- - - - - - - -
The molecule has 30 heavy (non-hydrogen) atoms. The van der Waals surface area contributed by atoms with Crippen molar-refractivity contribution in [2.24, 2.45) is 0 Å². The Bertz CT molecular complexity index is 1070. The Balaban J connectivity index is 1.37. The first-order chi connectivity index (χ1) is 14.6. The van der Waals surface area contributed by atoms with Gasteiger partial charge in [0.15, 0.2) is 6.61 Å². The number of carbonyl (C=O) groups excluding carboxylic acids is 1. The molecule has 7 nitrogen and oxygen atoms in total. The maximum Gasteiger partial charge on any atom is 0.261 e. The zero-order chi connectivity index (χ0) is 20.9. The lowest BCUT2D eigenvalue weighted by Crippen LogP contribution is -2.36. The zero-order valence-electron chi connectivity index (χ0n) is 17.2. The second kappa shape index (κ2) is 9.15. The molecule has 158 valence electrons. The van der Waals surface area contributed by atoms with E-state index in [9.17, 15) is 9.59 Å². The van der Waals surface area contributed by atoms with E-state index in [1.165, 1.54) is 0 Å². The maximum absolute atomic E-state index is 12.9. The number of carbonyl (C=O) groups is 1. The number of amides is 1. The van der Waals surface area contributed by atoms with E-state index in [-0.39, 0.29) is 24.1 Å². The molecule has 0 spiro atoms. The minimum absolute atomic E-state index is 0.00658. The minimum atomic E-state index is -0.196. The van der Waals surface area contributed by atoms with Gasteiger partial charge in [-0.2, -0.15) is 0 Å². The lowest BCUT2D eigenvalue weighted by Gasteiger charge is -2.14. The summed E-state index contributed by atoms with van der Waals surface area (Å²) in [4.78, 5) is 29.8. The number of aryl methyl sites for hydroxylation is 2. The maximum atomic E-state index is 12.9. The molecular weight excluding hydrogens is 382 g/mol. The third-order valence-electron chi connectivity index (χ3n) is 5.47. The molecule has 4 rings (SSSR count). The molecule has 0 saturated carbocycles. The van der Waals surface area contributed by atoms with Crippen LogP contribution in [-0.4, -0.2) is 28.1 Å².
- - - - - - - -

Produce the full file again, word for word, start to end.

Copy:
The molecule has 30 heavy (non-hydrogen) atoms. The van der Waals surface area contributed by atoms with Crippen molar-refractivity contribution in [2.24, 2.45) is 0 Å². The Bertz CT molecular complexity index is 1070. The Balaban J connectivity index is 1.37. The first-order chi connectivity index (χ1) is 14.6. The van der Waals surface area contributed by atoms with Gasteiger partial charge in [0.15, 0.2) is 6.61 Å². The number of carbonyl (C=O) groups excluding carboxylic acids is 1. The molecule has 7 nitrogen and oxygen atoms in total. The maximum Gasteiger partial charge on any atom is 0.261 e. The zero-order chi connectivity index (χ0) is 20.9. The lowest BCUT2D eigenvalue weighted by Crippen LogP contribution is -2.36. The zero-order valence-electron chi connectivity index (χ0n) is 17.2. The second kappa shape index (κ2) is 9.15. The molecule has 158 valence electrons. The van der Waals surface area contributed by atoms with E-state index in [9.17, 15) is 9.59 Å². The van der Waals surface area contributed by atoms with E-state index in [1.165, 1.54) is 0 Å². The maximum absolute atomic E-state index is 12.9. The number of carbonyl (C=O) groups is 1. The number of amides is 1. The van der Waals surface area contributed by atoms with E-state index in [-0.39, 0.29) is 24.1 Å². The molecule has 0 spiro atoms. The minimum absolute atomic E-state index is 0.00658. The minimum atomic E-state index is -0.196. The van der Waals surface area contributed by atoms with Gasteiger partial charge in [-0.2, -0.15) is 0 Å². The lowest BCUT2D eigenvalue weighted by Gasteiger charge is -2.14. The summed E-state index contributed by atoms with van der Waals surface area (Å²) in [4.78, 5) is 29.8. The number of aryl methyl sites for hydroxylation is 2. The maximum atomic E-state index is 12.9. The molecular weight excluding hydrogens is 382 g/mol. The third-order valence-electron chi connectivity index (χ3n) is 5.47. The molecule has 4 rings (SSSR count). The molecule has 0 saturated carbocycles. The van der Waals surface area contributed by atoms with Crippen LogP contribution in [-0.4, -0.2) is 28.1 Å².